Balancing political views of college teachers

Regarding your Oct. 8 editorial "Faulty faculty diversity": As an academic who studies hiring practices, I find it disturbing that you suggest colleges "should look at their criteria for hiring teachers beyond just academic qualifications," implying political views – especially nonliberal views – are legitimate reasons for hiring. A few colleges do go beyond expertise in a field, for example religiously affiliated institutions with respect to doctrinaire beliefs in a religious context, as is their right.

It's hard to imagine that any good could come by having state legislatures try to mold the faculty of the local "U" in their current image. Do funds get withheld if the university faculty are not sufficiently conservative (or liberal) enough? Does tenure depend on one's voting behavior?

Have more faith in the critical minds that we in higher education are honored to help educate. Students are adept at filtering the wheat from the chaff, even when dished up from those of us much more liberal, or much more conservative, than they are.
Howard Miller
Edina, Minn

It was good to read your editorial "Faulty faculty diversity." I'm glad to see the issue of political imbalance among teachers is being addressed.

Our son's college experience included political influences that stood our hair on end. When parents spend huge sums to provide an education for their youngsters, only to have them turned against their family's values, there is a betrayal from the educational system.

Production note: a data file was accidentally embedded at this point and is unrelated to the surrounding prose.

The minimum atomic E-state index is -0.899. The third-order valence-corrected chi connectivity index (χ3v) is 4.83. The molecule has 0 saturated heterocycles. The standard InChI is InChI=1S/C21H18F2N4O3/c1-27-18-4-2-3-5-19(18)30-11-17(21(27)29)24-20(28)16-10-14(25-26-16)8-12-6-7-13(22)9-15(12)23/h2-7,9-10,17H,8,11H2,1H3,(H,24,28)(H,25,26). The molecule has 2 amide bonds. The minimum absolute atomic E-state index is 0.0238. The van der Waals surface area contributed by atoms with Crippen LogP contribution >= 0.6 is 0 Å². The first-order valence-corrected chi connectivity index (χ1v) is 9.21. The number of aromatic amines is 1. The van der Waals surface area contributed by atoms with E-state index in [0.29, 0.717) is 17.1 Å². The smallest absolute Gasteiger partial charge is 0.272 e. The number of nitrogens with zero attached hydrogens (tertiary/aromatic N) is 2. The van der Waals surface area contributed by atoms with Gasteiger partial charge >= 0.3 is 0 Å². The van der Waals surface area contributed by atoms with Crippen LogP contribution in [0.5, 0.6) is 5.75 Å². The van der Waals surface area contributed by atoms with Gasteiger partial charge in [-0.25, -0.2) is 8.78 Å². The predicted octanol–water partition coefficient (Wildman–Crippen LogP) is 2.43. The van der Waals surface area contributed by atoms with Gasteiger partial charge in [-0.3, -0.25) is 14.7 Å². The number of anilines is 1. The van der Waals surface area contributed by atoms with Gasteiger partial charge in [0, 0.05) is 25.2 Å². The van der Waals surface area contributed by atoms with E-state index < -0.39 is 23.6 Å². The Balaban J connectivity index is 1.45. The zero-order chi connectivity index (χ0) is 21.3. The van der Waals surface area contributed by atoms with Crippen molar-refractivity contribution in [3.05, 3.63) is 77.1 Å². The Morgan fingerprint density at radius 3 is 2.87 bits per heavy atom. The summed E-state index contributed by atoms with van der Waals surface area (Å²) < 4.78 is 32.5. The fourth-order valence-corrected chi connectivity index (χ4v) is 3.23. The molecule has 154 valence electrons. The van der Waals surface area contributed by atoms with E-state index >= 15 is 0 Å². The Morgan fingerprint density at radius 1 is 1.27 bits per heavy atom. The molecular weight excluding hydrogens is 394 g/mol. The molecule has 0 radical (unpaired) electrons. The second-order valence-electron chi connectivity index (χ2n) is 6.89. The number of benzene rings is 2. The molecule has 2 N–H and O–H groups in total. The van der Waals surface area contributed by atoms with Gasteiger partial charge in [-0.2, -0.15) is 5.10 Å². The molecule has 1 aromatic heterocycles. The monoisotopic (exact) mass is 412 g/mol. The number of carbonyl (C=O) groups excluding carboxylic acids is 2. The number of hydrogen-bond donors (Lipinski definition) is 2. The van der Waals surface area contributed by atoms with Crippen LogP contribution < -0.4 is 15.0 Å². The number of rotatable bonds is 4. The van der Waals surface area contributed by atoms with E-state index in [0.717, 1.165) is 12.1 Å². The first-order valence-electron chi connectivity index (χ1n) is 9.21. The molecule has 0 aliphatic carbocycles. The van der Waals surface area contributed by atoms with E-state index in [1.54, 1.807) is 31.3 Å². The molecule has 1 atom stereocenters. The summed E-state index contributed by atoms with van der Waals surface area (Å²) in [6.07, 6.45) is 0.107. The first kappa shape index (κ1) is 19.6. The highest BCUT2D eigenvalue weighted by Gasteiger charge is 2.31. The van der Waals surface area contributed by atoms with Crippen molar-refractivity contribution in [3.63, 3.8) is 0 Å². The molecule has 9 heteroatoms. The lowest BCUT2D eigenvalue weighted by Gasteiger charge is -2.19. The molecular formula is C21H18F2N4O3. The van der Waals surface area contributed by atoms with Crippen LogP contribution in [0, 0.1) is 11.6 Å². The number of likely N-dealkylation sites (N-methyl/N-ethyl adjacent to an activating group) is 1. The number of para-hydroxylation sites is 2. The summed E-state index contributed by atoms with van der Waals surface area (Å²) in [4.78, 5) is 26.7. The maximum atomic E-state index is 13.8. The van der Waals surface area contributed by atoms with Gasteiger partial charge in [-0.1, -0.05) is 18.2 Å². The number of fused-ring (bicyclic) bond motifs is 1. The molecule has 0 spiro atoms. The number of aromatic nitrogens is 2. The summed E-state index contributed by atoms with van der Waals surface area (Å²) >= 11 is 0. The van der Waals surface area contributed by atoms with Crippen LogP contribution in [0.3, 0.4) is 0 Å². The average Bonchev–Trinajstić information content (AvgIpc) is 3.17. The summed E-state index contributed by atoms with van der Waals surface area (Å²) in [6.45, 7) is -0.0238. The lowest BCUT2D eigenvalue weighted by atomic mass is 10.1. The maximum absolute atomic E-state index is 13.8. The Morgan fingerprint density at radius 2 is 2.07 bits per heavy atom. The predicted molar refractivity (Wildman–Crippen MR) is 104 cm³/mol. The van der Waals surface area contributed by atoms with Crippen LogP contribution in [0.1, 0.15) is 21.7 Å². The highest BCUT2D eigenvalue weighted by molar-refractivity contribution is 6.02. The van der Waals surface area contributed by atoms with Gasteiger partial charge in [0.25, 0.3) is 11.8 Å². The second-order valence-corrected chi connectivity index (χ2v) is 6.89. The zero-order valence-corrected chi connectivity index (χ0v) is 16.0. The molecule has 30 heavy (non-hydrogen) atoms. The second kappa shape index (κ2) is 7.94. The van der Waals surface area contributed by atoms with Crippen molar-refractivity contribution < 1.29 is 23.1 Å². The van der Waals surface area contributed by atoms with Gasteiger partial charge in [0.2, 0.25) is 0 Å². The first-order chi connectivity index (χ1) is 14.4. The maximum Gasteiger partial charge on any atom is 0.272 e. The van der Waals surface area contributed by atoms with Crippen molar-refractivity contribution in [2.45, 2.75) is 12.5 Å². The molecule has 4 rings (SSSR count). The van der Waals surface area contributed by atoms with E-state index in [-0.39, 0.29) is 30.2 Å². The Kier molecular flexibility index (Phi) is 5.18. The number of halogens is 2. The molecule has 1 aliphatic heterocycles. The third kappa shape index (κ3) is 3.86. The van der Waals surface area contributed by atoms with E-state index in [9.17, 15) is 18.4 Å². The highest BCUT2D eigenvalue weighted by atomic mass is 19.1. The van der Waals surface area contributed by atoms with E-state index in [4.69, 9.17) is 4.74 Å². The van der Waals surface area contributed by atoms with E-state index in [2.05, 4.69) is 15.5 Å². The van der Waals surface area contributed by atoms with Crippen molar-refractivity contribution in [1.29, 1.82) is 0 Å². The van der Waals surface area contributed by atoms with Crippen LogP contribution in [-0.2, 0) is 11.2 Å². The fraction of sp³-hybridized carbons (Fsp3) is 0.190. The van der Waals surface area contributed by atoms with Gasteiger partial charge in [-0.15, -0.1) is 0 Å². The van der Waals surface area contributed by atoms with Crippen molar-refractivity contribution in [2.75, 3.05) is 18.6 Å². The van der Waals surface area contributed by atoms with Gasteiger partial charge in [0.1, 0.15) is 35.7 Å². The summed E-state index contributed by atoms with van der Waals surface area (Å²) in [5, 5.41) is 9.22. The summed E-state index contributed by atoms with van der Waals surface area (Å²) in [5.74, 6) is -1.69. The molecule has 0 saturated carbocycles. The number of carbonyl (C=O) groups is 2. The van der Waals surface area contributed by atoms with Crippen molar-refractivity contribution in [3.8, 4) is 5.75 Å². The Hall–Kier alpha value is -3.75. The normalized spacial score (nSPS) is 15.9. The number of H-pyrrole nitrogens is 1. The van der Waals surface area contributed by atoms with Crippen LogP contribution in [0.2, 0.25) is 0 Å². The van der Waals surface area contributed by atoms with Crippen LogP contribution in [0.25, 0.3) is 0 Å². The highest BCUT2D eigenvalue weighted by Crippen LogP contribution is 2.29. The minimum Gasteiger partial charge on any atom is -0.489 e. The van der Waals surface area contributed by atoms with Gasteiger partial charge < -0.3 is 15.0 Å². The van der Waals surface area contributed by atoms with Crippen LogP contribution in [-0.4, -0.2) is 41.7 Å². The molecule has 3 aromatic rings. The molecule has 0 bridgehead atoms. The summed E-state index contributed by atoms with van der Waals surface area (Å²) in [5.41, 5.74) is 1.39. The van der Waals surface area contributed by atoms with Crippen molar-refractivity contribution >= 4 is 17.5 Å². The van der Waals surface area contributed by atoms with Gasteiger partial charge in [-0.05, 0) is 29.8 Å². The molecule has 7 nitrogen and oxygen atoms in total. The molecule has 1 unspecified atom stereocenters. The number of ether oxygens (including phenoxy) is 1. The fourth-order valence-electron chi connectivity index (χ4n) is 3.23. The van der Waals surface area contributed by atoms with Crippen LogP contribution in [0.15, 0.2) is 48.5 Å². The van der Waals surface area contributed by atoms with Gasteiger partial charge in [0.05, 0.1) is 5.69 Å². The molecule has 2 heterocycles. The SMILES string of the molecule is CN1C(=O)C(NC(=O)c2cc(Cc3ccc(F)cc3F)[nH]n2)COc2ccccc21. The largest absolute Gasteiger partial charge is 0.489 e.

It is important that students be given balanced views that provide the opportunity for them to develop their own reasoning. To have them influenced, even manipulated, during these formative years is a violation of the trust parents have put in the system.
June A. Austin
Hernando, Fla.

Discussing Hong Kong's laws

Regarding your Oct. 4 editorial "China's move on Hong Kong": Let me put the record straight. First, we have a constitutional duty, under Article 23 of our Basic Law, to enact laws on our own to safeguard national security. All jurisdictions have similar legislation.

Second, the bulk of our proposals draw on existing laws.

Third, the new laws will fully comply with the provisions of the International Covenant on Civil and Political Rights, and the International Covenant on Economic, Social, and Cultural Rights.

Fourth, we have an independent and trusted judiciary.

We have held two open and fair elections to our legislature since 1997. We have more democracy than we ever did during 156 years of British administration, and we are making gradual and steady progress toward the ultimate objective of universal suffrage as laid out in our Basic Law.
W. K. Lam
Hong Kong
Director, Chief Executive's Office

Palestinian flag inspires hope

Thank you for printing Ramzy Baroud's gentle and moving Oct. 4 Opinion piece "Seeking a safe place to raise the Palestinian flag." It occurred to me that the Palestinian flag is slowly but surely unfurling into the one flag raised everywhere on earth by a multitude of wonderfully diverse people, free thinkers who firmly believe in truth and justice, decency, and the inherent dignity of every human being.

From coast to coast, and continent to continent peace activists are pulling out Palestinian flags and marching in solidarity with the Palestinians. It gives me hope to know that people all over the world are willing to gather together to work toward a real, just, and lasting peace in the Holy Land.
Anne Selden Annab
Mechanicsburg, Pa.

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